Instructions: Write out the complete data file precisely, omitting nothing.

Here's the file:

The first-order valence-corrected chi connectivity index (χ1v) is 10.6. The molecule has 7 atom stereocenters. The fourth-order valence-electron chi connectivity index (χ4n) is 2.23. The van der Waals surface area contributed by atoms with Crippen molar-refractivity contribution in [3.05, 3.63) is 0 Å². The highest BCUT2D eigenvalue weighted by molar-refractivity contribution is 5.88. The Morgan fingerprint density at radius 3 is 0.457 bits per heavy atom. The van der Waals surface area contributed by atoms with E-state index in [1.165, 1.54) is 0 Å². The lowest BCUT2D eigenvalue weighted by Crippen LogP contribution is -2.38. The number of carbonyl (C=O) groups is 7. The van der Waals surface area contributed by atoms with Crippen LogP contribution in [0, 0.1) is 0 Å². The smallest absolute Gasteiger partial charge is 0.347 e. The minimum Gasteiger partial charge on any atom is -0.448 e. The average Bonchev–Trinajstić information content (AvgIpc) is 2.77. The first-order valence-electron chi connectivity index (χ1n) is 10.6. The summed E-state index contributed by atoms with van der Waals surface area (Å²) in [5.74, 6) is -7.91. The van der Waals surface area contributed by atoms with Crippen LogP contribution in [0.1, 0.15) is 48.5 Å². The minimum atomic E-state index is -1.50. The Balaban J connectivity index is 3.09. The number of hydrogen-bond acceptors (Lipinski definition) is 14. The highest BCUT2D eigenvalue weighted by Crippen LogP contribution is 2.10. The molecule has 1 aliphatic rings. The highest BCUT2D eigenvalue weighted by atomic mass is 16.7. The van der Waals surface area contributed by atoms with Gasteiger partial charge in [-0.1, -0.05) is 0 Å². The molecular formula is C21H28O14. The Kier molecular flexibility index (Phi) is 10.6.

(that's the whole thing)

The first-order valence-corrected chi connectivity index (χ1v) is 10.6. The molecule has 7 atom stereocenters. The fourth-order valence-electron chi connectivity index (χ4n) is 2.23. The van der Waals surface area contributed by atoms with Crippen molar-refractivity contribution in [3.05, 3.63) is 0 Å². The highest BCUT2D eigenvalue weighted by molar-refractivity contribution is 5.88. The Morgan fingerprint density at radius 3 is 0.457 bits per heavy atom. The van der Waals surface area contributed by atoms with E-state index in [1.165, 1.54) is 0 Å². The lowest BCUT2D eigenvalue weighted by Crippen LogP contribution is -2.38. The number of carbonyl (C=O) groups is 7. The van der Waals surface area contributed by atoms with Crippen LogP contribution in [0, 0.1) is 0 Å². The smallest absolute Gasteiger partial charge is 0.347 e. The minimum Gasteiger partial charge on any atom is -0.448 e. The average Bonchev–Trinajstić information content (AvgIpc) is 2.77. The first-order valence-electron chi connectivity index (χ1n) is 10.6. The summed E-state index contributed by atoms with van der Waals surface area (Å²) in [5.74, 6) is -7.91. The van der Waals surface area contributed by atoms with Crippen LogP contribution in [0.1, 0.15) is 48.5 Å². The minimum atomic E-state index is -1.50. The Balaban J connectivity index is 3.09. The number of hydrogen-bond acceptors (Lipinski definition) is 14. The highest BCUT2D eigenvalue weighted by Crippen LogP contribution is 2.10. The molecule has 1 aliphatic rings. The highest BCUT2D eigenvalue weighted by atomic mass is 16.7. The van der Waals surface area contributed by atoms with Gasteiger partial charge in [-0.1, -0.05) is 0 Å². The molecular formula is C21H28O14. The Kier molecular flexibility index (Phi) is 10.6.